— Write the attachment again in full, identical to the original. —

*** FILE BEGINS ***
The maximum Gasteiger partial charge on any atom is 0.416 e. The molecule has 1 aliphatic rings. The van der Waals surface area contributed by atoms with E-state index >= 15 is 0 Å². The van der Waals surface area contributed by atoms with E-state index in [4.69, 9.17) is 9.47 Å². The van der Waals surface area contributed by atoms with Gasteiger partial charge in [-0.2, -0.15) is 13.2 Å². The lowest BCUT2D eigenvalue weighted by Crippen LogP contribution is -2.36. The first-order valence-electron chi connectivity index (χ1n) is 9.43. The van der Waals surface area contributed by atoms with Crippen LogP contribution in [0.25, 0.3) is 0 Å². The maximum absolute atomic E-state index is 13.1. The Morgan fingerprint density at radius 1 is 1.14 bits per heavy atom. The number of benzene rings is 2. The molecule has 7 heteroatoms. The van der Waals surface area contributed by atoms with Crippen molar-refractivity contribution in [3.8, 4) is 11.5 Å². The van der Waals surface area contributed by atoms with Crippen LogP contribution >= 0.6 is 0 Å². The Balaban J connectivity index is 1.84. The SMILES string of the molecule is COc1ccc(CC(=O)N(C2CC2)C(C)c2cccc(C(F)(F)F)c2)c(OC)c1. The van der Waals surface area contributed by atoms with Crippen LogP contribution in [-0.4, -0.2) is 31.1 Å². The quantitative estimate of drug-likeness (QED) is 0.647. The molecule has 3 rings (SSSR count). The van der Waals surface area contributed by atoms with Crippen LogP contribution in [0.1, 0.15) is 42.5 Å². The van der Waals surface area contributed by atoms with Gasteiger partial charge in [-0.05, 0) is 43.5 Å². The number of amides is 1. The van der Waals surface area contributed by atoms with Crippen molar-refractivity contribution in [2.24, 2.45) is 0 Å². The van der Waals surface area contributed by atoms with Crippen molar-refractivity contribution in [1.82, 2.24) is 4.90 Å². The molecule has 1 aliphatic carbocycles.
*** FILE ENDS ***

The maximum Gasteiger partial charge on any atom is 0.416 e. The molecule has 1 aliphatic rings. The van der Waals surface area contributed by atoms with E-state index >= 15 is 0 Å². The van der Waals surface area contributed by atoms with E-state index in [4.69, 9.17) is 9.47 Å². The van der Waals surface area contributed by atoms with Gasteiger partial charge in [-0.2, -0.15) is 13.2 Å². The lowest BCUT2D eigenvalue weighted by Crippen LogP contribution is -2.36. The first-order valence-electron chi connectivity index (χ1n) is 9.43. The van der Waals surface area contributed by atoms with Crippen LogP contribution in [0.25, 0.3) is 0 Å². The maximum absolute atomic E-state index is 13.1. The Morgan fingerprint density at radius 1 is 1.14 bits per heavy atom. The number of benzene rings is 2. The molecule has 7 heteroatoms. The van der Waals surface area contributed by atoms with Crippen molar-refractivity contribution in [3.8, 4) is 11.5 Å². The van der Waals surface area contributed by atoms with Crippen LogP contribution >= 0.6 is 0 Å². The Balaban J connectivity index is 1.84. The SMILES string of the molecule is COc1ccc(CC(=O)N(C2CC2)C(C)c2cccc(C(F)(F)F)c2)c(OC)c1. The van der Waals surface area contributed by atoms with Crippen LogP contribution in [-0.4, -0.2) is 31.1 Å². The quantitative estimate of drug-likeness (QED) is 0.647. The molecule has 3 rings (SSSR count). The van der Waals surface area contributed by atoms with Crippen LogP contribution in [0.1, 0.15) is 42.5 Å². The van der Waals surface area contributed by atoms with Gasteiger partial charge in [-0.05, 0) is 43.5 Å². The number of amides is 1. The van der Waals surface area contributed by atoms with Crippen molar-refractivity contribution in [2.24, 2.45) is 0 Å². The van der Waals surface area contributed by atoms with Crippen molar-refractivity contribution in [1.82, 2.24) is 4.90 Å². The molecule has 1 aliphatic carbocycles.